Friday, November 22, 2013

Design Patents: Modernizing an Old Property Interest (A.M. Session Live Blog)

In lieu of this week's Design Patent Roundup, we will be live blogging the discussion taking place at today's design patent conference at Suffolk University Law School.  We will be providing highlights through Facebook and Twitter, but you can find more details here on the blog.  People are just beginning to arrive for the conference, so the live blogging will commence soon.  Enjoy!

See all our notes after the jump. 

8:54 - It's a rainy day here in Boston, but that doesn't seem to have dapened the spirits of any design patent enthusiast here at the Suffolk Law School design patent conference.  Attendees and panelists are just beginning to file in for what is sure to be a fascinating day focusing on design patents.

9:16 - Professor Andrew Beckman-Rodau introduced today's conference with a quick survey about design patents.  He asks whether design patents are more akin to trademarks, utility patents,  or copyrights.  The attendees we almost evenly split between copyrights and trademarks.

9:30 - David Gerk and Brian Hanlon from the USPTO reported on design patent prosecution at the PTO.    Some statistics 35,000 design patent applications so far in 2013.  There were also 28,000 office actions, showing that the PTO is improving the rigor of its design patent prosecution.  Allowance rate is at 90%.  Mr. Hanlon confirmed that design applications may include a true written description.  The PTO also determines whether a proposed design application is "hidden in use," and therefore improper subject matter.

9:39 - Is there any difference between the "identical in all material respects" standard used by the PTO and the ordinary observer test?  [Question by Chris Carani].  Brian Hanlon is not aware of whether the PTO has recognized  any distinction between the two standards.

9:48 - The PTO will be holding a round table early next year on the question of written description requirements in design applications.  Mr. Hanlon also said that there is an untrue rumor that the PTO is no longer allowing amendments to design patent applications.  Perry Saidman is asking whether the PTO's changes on written description are tantamount to "loading a shotgun to kill a fly."  This line of discussion relates to the "slide of death," that was presented by the PTO at this year's design day.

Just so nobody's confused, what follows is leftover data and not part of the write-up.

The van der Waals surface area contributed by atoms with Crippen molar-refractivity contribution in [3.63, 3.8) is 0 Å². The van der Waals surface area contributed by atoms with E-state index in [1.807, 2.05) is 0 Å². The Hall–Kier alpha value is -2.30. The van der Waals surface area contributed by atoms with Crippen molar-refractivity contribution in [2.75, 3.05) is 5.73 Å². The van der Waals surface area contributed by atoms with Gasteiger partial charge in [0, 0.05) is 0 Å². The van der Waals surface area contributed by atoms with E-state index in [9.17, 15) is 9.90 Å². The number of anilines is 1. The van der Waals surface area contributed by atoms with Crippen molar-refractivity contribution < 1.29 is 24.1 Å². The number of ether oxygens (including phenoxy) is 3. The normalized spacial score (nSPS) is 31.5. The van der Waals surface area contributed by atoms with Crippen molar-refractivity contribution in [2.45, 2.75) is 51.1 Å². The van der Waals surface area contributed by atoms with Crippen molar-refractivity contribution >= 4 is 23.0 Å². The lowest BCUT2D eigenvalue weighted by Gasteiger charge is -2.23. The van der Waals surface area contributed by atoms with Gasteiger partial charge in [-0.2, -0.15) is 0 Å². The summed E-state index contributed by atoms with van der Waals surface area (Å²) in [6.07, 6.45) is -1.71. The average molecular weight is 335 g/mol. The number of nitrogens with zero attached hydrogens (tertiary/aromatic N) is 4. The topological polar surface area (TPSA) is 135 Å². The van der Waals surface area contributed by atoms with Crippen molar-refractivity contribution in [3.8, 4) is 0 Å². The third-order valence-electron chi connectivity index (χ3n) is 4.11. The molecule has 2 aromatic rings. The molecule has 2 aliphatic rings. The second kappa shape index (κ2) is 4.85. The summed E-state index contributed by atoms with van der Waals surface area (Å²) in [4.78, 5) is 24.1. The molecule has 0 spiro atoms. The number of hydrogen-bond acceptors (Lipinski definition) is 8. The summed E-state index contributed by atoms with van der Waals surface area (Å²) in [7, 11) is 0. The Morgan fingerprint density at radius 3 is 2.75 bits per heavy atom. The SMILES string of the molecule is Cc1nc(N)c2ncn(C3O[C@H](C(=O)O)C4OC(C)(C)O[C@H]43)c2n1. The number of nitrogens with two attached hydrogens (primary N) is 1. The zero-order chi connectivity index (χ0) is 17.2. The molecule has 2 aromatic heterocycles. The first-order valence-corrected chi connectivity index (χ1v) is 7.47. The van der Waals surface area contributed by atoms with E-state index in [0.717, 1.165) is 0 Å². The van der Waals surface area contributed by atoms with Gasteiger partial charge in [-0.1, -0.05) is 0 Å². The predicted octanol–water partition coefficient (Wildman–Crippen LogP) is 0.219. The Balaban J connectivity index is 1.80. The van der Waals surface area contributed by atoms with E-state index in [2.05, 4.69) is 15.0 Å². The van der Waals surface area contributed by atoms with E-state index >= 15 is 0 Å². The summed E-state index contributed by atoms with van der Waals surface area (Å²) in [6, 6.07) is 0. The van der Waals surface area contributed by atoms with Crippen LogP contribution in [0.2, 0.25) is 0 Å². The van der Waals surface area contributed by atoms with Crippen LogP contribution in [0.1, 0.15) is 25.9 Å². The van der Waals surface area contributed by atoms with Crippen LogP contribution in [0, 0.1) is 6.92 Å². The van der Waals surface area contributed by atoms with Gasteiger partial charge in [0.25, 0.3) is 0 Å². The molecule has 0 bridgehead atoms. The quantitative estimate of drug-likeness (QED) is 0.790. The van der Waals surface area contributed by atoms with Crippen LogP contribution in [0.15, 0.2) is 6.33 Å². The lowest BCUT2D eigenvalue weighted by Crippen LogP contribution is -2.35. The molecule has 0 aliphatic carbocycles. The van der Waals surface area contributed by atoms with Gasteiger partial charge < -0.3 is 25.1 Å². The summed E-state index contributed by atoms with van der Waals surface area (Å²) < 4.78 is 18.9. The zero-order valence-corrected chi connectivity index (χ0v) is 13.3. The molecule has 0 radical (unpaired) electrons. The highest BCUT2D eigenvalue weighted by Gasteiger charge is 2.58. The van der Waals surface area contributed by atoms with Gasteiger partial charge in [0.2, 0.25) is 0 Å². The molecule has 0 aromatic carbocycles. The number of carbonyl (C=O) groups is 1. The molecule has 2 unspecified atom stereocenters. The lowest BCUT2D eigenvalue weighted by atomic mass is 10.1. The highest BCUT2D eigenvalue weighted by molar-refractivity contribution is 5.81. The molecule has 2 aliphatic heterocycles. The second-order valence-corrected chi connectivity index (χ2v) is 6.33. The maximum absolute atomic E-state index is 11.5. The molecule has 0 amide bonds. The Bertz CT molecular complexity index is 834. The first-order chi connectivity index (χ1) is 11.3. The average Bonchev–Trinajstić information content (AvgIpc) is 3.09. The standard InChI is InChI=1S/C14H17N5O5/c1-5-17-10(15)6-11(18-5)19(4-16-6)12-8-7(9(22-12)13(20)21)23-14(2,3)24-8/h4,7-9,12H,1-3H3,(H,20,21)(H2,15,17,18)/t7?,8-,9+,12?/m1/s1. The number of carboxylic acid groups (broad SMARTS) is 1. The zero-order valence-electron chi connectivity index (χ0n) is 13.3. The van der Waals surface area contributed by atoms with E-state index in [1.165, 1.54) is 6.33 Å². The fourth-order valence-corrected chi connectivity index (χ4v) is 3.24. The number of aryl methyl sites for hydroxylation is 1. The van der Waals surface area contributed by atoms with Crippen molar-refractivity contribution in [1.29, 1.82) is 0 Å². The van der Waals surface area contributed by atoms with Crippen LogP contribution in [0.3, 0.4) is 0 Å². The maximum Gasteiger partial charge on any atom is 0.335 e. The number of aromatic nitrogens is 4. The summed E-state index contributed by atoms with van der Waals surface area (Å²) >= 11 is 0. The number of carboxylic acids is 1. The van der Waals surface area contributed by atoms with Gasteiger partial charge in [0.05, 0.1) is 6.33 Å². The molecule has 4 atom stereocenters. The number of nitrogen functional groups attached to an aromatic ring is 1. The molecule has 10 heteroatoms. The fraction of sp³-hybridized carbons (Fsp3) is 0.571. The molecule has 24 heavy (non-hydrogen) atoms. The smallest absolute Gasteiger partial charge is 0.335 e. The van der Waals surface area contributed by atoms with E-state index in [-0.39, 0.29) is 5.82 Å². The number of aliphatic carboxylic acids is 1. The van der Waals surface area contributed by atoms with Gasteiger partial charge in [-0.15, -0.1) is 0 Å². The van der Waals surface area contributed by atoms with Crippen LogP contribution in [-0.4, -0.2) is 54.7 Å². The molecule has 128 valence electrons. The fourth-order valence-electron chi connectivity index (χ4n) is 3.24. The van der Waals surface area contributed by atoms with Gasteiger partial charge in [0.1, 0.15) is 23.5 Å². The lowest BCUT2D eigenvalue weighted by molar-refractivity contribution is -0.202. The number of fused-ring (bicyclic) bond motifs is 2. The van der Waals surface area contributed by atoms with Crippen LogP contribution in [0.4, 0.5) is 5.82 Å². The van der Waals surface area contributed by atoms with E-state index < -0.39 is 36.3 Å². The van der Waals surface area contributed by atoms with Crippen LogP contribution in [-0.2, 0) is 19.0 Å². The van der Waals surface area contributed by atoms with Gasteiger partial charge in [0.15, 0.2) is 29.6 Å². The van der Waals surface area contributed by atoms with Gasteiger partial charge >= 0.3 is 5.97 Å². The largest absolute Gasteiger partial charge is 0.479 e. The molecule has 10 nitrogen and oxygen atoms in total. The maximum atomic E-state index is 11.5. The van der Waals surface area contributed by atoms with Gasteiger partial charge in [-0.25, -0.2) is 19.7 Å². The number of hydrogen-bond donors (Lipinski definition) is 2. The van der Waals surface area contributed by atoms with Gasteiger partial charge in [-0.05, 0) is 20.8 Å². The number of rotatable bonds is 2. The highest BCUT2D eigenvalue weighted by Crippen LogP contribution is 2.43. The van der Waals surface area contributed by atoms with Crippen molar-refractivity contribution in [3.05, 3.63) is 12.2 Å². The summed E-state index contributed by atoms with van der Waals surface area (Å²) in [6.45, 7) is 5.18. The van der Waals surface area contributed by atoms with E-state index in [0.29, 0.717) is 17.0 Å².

10:02 - David Gerk from the USPTO presented on the Hague Convention and the PTO's corresponding rule-making process.  Under the Hague Convention, design patent practitioners will be able to file a singe design application with WIPO who will do an initial analysis before forwarding the application to all of the designated countries on the WIPO application.  Currently design applications must be filed in each jurisdiction separately.  The U.S. will be an indirect receiving office, meaning that WIPO design applications will be accepted at the USPTO.

10:25 - Perry Saidman is asking whether the U.S. has ever considered a registration system for designs.  David Gerk responds that under the Hague Convention there will be provisional rights for design applications.  Once WIPO publishes the application and forwards it to the designated countries, the applicant will have patent rights as of the date of the publication, provided that a design patent later issues from the application.

11:09 - Chris Carani speaks about the scope of design patents.  Mr. Caranni warns that, although the Hague Convention will allow 100+ designs in a single application, practitioners need to be careful.  The U.S. will likely restrict your designs and applicants risk creating a judicial estoppel if they do not later pursue the non-elected designs.  (citing Pacific Coast Marine Windshields, Ltd. v. Malibu Boats, LLC).  (Agreed and good point).

11:34 - Mr. Carani also touched on the "Matter of Concern" doctrine.  In In re Webb, 916 F.2d (Fed. Cir. 1990) the Federal Circuit affirmed the invalidity of a design patent for a hip prosthesis because the appearance of the article is not a "matter of concern" because it is concealed within the body throughout the life of the product.   This argument tends to be made in an expanding class of cases e.g. printer cartridges.  See Static Control v. Lexmark (6th Circuit interestingly).

11:53 - Mr. Carani suggest that the standards for priority ought to be the same as the standards for anticipation (and infringement for that matter).  For background on this confusing (double) legal standard see the curious case of Munchkin v. Luv n'Care. 

12:06 - Perry Saidman argues that an expired design patent should extinguish any further trade dress rights.  Court decisions to the contrary run afoul of Supreme Court precedent.  See Kellogg Co. v. National Biscuit Co., 305 U.S. 111 (1938).  Does the public have an affirmative right to use expired design patents?

12:45 - After a rousing discussion about the rights of the public in expired design patents, we are breaking for lunch.

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